17IN - Classification and molecular pathology of meningiomas

Date 28 September 2014
Event ESMO 2014
Session Current concepts and future avenues in meningioma
Topics Central Nervous System Malignancies
Pathology/Molecular Biology
Presenter Christian Mawrin
Citation Annals of Oncology (2014) 25 (suppl_4): iv8-iv8. 10.1093/annonc/mdu293
Authors C. Mawrin
  • Neuropathology, Otto-von Guericke-Universität, 39120 - Magdeburg/DE

Abstract

Body

Abstract:

Meningiomas are the most frequent intracranial tumors. About 80 percent of meningiomas belong to the group of WHO [World Health Organization] grade I tumors, but a significant number of tumors is graded as atypical WHO grade II (∼20 percent) or anaplastic grade III (∼1%) meningiomas, respectively. Even the WHO grade I group covers 9 different histological subtypes, and grade II/III meningiomas comprise 7 different subtypes. Grade II/III meningiomas are associated with significantly increased morbidity and mortality. A major risk factor for the frequently occurring meningioma recurrences is brain invasion.

Based on the observation that patients suffering from neurofibromatosis type 2 (NF2) frequently develop meningiomas, loss of the NF2 gene located on chromosome 22q with its gene product merlin was identified as the most important genetic event associated with meningioma development. NF2 alterations can be found in about 40-50 percent of sporadic meningiomas, and mouse models have proven that NF2 loss is the initial step necessary for meningioma tumorigenesis. Other recently identified genetic alterations in sporadic grade I meningiomas affects genes like Smo, AKT, TRAF7, and KLF4. Their contribution to meningioma development and -growth is unclear thus far, but they are exclusively found in NF2 wild-type tumors.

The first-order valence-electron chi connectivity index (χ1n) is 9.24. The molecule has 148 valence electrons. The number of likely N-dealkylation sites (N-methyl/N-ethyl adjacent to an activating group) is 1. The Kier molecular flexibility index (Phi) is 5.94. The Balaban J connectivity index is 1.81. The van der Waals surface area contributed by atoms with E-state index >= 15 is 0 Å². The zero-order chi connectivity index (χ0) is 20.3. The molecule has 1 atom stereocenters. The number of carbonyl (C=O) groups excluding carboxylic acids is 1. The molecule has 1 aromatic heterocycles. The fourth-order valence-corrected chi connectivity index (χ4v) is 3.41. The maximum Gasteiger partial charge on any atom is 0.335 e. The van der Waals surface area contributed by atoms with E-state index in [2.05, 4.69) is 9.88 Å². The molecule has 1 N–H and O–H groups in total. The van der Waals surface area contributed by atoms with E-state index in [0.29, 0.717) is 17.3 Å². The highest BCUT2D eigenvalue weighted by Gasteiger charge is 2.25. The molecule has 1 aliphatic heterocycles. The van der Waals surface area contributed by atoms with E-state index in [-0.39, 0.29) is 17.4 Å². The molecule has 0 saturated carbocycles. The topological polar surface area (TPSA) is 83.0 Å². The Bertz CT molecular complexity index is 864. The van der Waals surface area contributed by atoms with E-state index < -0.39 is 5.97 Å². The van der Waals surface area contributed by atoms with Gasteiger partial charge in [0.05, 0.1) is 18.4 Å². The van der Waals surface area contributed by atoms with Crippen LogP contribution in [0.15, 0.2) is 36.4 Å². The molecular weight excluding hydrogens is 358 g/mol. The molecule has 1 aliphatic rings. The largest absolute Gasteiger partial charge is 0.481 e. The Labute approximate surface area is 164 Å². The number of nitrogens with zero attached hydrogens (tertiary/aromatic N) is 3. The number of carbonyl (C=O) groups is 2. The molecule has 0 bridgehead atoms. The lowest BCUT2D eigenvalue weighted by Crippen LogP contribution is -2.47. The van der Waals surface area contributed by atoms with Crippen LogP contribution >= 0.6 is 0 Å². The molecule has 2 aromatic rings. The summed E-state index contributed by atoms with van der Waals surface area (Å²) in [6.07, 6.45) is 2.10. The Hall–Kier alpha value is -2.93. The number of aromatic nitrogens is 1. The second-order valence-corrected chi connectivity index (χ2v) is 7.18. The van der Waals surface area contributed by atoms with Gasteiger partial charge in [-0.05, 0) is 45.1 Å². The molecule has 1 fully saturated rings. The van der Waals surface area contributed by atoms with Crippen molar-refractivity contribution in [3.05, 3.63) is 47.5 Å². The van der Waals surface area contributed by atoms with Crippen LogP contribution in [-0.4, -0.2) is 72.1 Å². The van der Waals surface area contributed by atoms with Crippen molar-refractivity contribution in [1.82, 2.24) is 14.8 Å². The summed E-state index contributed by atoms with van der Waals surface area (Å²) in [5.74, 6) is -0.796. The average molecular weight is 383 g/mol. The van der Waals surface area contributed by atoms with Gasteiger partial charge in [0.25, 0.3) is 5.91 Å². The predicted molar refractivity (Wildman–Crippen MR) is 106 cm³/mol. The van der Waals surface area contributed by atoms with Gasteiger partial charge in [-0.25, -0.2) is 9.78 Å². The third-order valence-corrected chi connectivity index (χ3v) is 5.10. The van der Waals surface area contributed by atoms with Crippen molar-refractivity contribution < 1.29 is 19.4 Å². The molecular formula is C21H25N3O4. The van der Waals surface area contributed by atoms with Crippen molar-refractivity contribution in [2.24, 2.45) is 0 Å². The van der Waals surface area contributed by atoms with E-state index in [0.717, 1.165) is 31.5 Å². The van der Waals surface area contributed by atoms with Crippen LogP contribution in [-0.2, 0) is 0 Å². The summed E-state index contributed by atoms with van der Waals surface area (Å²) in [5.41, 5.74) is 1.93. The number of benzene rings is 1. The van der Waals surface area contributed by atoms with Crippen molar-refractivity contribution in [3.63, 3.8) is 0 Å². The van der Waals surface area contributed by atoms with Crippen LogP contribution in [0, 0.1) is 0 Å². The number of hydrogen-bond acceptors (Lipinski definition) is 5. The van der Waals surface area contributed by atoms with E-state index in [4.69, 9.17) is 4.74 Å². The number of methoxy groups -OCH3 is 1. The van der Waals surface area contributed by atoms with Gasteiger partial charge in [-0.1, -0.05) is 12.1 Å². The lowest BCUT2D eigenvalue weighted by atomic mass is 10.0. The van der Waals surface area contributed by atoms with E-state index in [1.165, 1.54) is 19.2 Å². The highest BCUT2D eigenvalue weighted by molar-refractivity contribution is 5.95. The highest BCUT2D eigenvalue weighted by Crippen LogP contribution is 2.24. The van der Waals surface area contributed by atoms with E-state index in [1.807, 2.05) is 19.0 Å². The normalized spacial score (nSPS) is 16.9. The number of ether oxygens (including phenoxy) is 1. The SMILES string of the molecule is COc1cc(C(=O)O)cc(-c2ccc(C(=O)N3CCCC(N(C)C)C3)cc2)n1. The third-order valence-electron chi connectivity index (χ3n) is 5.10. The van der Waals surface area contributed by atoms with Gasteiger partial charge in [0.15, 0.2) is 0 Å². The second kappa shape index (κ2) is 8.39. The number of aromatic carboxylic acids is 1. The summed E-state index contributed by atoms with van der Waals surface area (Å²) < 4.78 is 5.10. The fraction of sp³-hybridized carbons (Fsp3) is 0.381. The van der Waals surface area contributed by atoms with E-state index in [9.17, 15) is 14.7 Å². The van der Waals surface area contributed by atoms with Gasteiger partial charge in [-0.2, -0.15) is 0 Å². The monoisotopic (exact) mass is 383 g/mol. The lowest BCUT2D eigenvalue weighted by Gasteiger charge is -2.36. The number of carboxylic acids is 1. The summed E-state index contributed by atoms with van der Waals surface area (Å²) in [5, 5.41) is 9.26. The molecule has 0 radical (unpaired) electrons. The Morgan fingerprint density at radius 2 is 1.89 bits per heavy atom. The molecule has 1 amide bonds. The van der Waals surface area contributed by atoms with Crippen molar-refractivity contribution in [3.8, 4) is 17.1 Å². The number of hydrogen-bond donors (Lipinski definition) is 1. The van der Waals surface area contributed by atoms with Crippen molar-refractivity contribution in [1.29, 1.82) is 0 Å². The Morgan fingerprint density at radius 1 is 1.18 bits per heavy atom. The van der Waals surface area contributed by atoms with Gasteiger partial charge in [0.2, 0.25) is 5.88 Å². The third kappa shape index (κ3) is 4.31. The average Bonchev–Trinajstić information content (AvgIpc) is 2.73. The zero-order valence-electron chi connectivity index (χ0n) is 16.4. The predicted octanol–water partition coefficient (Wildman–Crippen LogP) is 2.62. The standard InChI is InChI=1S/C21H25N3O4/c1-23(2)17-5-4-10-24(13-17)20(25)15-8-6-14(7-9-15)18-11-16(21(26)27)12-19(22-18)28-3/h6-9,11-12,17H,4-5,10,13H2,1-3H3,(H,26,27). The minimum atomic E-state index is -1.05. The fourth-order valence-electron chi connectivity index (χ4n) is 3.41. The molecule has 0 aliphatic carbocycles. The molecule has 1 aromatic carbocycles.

The progression to aggressive meningioma subtypes (grade II/III) is linked to inactivation of tumor suppressor genes at 1p, 9p, 10q and 14q. Alterations of the genes CDKN2A / CDKN2B genes on chromosome 9p have been demonstrated to be exceptionally relevant. Other progression-associated changes are loss of progesterone receptor expression, inactivation of TIMP3, loss of DAL1/protein 4.1B, reduced expression of NDRG2 and MEG3, and increased telomerase activity.

Disclosure:

The author has declared no conflicts of interest.